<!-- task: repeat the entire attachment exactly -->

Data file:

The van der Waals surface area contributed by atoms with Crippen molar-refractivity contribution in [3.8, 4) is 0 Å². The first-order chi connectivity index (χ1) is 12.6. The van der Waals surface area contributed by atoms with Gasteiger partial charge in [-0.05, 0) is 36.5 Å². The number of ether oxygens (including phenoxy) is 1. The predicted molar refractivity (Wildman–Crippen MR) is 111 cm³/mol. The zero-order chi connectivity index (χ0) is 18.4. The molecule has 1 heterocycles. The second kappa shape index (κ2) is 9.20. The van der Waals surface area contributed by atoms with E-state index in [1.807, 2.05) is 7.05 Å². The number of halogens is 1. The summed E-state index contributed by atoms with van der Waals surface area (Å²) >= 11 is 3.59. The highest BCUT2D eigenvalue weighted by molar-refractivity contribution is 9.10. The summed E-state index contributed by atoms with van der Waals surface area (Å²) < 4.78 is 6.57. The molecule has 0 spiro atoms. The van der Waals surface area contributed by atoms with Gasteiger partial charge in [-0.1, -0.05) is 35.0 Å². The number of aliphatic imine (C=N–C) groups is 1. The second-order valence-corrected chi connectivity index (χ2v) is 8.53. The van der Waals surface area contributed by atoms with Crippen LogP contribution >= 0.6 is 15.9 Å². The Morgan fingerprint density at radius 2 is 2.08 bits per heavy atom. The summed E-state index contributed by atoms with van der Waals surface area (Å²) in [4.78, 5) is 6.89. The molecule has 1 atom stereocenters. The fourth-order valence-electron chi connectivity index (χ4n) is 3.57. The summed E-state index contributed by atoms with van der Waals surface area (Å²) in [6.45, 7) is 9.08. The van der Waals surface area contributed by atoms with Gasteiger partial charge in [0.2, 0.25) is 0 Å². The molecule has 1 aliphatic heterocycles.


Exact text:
The van der Waals surface area contributed by atoms with Crippen molar-refractivity contribution in [3.8, 4) is 0 Å². The first-order chi connectivity index (χ1) is 12.6. The van der Waals surface area contributed by atoms with Gasteiger partial charge in [-0.05, 0) is 36.5 Å². The number of ether oxygens (including phenoxy) is 1. The predicted molar refractivity (Wildman–Crippen MR) is 111 cm³/mol. The zero-order chi connectivity index (χ0) is 18.4. The molecule has 1 heterocycles. The second kappa shape index (κ2) is 9.20. The van der Waals surface area contributed by atoms with E-state index in [1.807, 2.05) is 7.05 Å². The number of halogens is 1. The summed E-state index contributed by atoms with van der Waals surface area (Å²) >= 11 is 3.59. The highest BCUT2D eigenvalue weighted by molar-refractivity contribution is 9.10. The summed E-state index contributed by atoms with van der Waals surface area (Å²) < 4.78 is 6.57. The molecule has 0 spiro atoms. The van der Waals surface area contributed by atoms with Gasteiger partial charge in [-0.1, -0.05) is 35.0 Å². The number of aliphatic imine (C=N–C) groups is 1. The second-order valence-corrected chi connectivity index (χ2v) is 8.53. The van der Waals surface area contributed by atoms with Crippen LogP contribution >= 0.6 is 15.9 Å². The Morgan fingerprint density at radius 2 is 2.08 bits per heavy atom. The summed E-state index contributed by atoms with van der Waals surface area (Å²) in [4.78, 5) is 6.89. The molecule has 1 atom stereocenters. The fourth-order valence-electron chi connectivity index (χ4n) is 3.57. The summed E-state index contributed by atoms with van der Waals surface area (Å²) in [6.45, 7) is 9.08. The van der Waals surface area contributed by atoms with Gasteiger partial charge in [0.2, 0.25) is 0 Å². The molecule has 1 aliphatic heterocycles.